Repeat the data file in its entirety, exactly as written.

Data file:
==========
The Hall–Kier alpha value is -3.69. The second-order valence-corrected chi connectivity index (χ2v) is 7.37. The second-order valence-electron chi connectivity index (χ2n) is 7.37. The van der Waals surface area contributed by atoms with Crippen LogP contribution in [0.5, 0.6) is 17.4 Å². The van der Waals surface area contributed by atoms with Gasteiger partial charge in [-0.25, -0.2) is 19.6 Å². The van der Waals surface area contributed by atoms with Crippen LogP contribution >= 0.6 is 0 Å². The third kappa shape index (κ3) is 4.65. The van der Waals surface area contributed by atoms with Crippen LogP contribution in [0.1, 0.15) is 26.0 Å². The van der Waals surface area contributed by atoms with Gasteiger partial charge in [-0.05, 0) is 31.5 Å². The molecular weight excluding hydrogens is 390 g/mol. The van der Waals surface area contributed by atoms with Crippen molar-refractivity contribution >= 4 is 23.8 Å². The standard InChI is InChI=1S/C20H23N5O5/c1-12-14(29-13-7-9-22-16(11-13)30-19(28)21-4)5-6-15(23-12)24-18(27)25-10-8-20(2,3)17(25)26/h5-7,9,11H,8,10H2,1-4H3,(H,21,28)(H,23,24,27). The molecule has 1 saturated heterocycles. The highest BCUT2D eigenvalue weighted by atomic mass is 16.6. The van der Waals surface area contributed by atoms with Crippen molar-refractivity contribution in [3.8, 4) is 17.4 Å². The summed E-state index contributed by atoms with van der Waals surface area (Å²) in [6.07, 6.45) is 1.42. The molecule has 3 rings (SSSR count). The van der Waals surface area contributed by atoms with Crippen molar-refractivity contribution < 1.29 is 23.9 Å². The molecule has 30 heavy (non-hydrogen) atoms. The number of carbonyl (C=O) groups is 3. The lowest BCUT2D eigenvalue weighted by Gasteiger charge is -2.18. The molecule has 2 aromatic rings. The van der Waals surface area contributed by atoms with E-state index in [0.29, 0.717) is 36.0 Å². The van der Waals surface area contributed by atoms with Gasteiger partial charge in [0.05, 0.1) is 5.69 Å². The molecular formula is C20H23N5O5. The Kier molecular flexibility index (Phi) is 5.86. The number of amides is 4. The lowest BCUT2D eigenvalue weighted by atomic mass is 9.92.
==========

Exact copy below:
The Hall–Kier alpha value is -3.69. The second-order valence-corrected chi connectivity index (χ2v) is 7.37. The second-order valence-electron chi connectivity index (χ2n) is 7.37. The van der Waals surface area contributed by atoms with Crippen LogP contribution in [0.5, 0.6) is 17.4 Å². The van der Waals surface area contributed by atoms with Gasteiger partial charge in [-0.25, -0.2) is 19.6 Å². The van der Waals surface area contributed by atoms with Crippen LogP contribution >= 0.6 is 0 Å². The third kappa shape index (κ3) is 4.65. The van der Waals surface area contributed by atoms with Crippen LogP contribution in [0.1, 0.15) is 26.0 Å². The van der Waals surface area contributed by atoms with Gasteiger partial charge in [-0.05, 0) is 31.5 Å². The molecular weight excluding hydrogens is 390 g/mol. The van der Waals surface area contributed by atoms with Crippen molar-refractivity contribution >= 4 is 23.8 Å². The standard InChI is InChI=1S/C20H23N5O5/c1-12-14(29-13-7-9-22-16(11-13)30-19(28)21-4)5-6-15(23-12)24-18(27)25-10-8-20(2,3)17(25)26/h5-7,9,11H,8,10H2,1-4H3,(H,21,28)(H,23,24,27). The molecule has 1 saturated heterocycles. The highest BCUT2D eigenvalue weighted by atomic mass is 16.6. The van der Waals surface area contributed by atoms with Crippen molar-refractivity contribution in [3.8, 4) is 17.4 Å². The summed E-state index contributed by atoms with van der Waals surface area (Å²) in [6.07, 6.45) is 1.42. The molecule has 3 rings (SSSR count). The van der Waals surface area contributed by atoms with Crippen molar-refractivity contribution < 1.29 is 23.9 Å². The molecule has 30 heavy (non-hydrogen) atoms. The number of carbonyl (C=O) groups is 3. The lowest BCUT2D eigenvalue weighted by Gasteiger charge is -2.18. The molecule has 2 aromatic rings. The van der Waals surface area contributed by atoms with E-state index in [0.29, 0.717) is 36.0 Å². The van der Waals surface area contributed by atoms with Gasteiger partial charge in [0.05, 0.1) is 5.69 Å². The molecular formula is C20H23N5O5. The Kier molecular flexibility index (Phi) is 5.86. The number of amides is 4. The lowest BCUT2D eigenvalue weighted by atomic mass is 9.92.